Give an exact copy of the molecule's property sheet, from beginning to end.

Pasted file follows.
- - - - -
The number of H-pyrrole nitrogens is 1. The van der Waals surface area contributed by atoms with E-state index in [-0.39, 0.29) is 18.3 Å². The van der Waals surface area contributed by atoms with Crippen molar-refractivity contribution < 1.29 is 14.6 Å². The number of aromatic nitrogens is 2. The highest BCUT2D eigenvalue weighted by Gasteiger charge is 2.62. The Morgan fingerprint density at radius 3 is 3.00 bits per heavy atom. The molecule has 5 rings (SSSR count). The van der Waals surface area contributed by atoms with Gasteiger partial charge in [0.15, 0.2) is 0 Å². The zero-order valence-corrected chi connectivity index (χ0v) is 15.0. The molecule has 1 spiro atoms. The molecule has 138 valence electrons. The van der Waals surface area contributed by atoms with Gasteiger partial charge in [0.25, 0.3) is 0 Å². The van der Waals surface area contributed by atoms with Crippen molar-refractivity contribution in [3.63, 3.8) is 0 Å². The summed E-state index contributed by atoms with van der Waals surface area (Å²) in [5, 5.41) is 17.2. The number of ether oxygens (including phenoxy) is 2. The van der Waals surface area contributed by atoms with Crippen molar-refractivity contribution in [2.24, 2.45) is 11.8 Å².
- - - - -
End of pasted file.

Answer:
The number of H-pyrrole nitrogens is 1. The van der Waals surface area contributed by atoms with E-state index in [-0.39, 0.29) is 18.3 Å². The van der Waals surface area contributed by atoms with Crippen molar-refractivity contribution < 1.29 is 14.6 Å². The number of aromatic nitrogens is 2. The highest BCUT2D eigenvalue weighted by Gasteiger charge is 2.62. The Morgan fingerprint density at radius 3 is 3.00 bits per heavy atom. The molecule has 5 rings (SSSR count). The van der Waals surface area contributed by atoms with Gasteiger partial charge in [0.15, 0.2) is 0 Å². The zero-order valence-corrected chi connectivity index (χ0v) is 15.0. The molecule has 1 spiro atoms. The molecule has 138 valence electrons. The van der Waals surface area contributed by atoms with Gasteiger partial charge in [0.25, 0.3) is 0 Å². The van der Waals surface area contributed by atoms with Crippen molar-refractivity contribution in [3.63, 3.8) is 0 Å². The summed E-state index contributed by atoms with van der Waals surface area (Å²) in [5, 5.41) is 17.2. The number of ether oxygens (including phenoxy) is 2. The van der Waals surface area contributed by atoms with Crippen molar-refractivity contribution in [2.24, 2.45) is 11.8 Å².